Making sacrifices

In terms of the finished build, the couple are very happy, in spite of having to make some sacrifices. Mike explains: “We did have some planning restraints which, in our mind, did compromise the design a little and we would have liked more height so the bedrooms could be more airy, but we had to curtail this to fall within planning. Having said this, the house is really conducive to our way of living and just as we wanted.”

He continues: “If we were to have done anything differently we would have tried other means of achieving the required energy-efficiency ratings as we feel the heat recovery system is overkill for what it cost. And if the banks were a little more flexible, we would of course do it all again.”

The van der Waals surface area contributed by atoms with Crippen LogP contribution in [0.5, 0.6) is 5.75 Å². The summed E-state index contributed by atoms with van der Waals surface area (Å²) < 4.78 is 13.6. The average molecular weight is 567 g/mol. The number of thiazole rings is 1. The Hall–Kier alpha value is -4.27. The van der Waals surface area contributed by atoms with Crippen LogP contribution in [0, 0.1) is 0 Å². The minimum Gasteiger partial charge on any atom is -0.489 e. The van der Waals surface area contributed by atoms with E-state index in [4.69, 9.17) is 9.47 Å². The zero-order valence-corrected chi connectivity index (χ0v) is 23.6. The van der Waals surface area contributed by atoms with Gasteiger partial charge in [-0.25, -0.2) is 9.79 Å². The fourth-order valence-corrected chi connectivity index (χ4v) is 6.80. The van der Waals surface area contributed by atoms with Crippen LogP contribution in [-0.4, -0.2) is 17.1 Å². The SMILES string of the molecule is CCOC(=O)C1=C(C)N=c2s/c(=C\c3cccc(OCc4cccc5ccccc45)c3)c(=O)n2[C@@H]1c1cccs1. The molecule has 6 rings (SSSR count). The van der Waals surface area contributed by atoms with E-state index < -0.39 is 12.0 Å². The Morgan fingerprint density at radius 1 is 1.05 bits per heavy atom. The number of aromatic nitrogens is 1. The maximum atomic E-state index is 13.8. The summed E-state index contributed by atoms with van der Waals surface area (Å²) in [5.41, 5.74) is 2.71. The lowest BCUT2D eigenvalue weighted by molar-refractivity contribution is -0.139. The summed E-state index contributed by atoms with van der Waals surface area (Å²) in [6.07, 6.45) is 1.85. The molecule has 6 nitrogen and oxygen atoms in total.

Offering some words of advice following his own experience, Mike says: “Be prepared for the amount of questions and queries that are fired at you on a daily basis by all trades – it does get exhausting towards the end. Try to keep to budget, but at the same time don’t compromise on quality as you will suffer down the line. Don’t be afraid to ask for technical help; a lot of the trades know a huge amount more than you do as they have been doing this for a good deal longer.”

Reflecting on their self-build journey, Mike concludes: “The sheer scale of the building process was quite daunting, but well worth the pain.”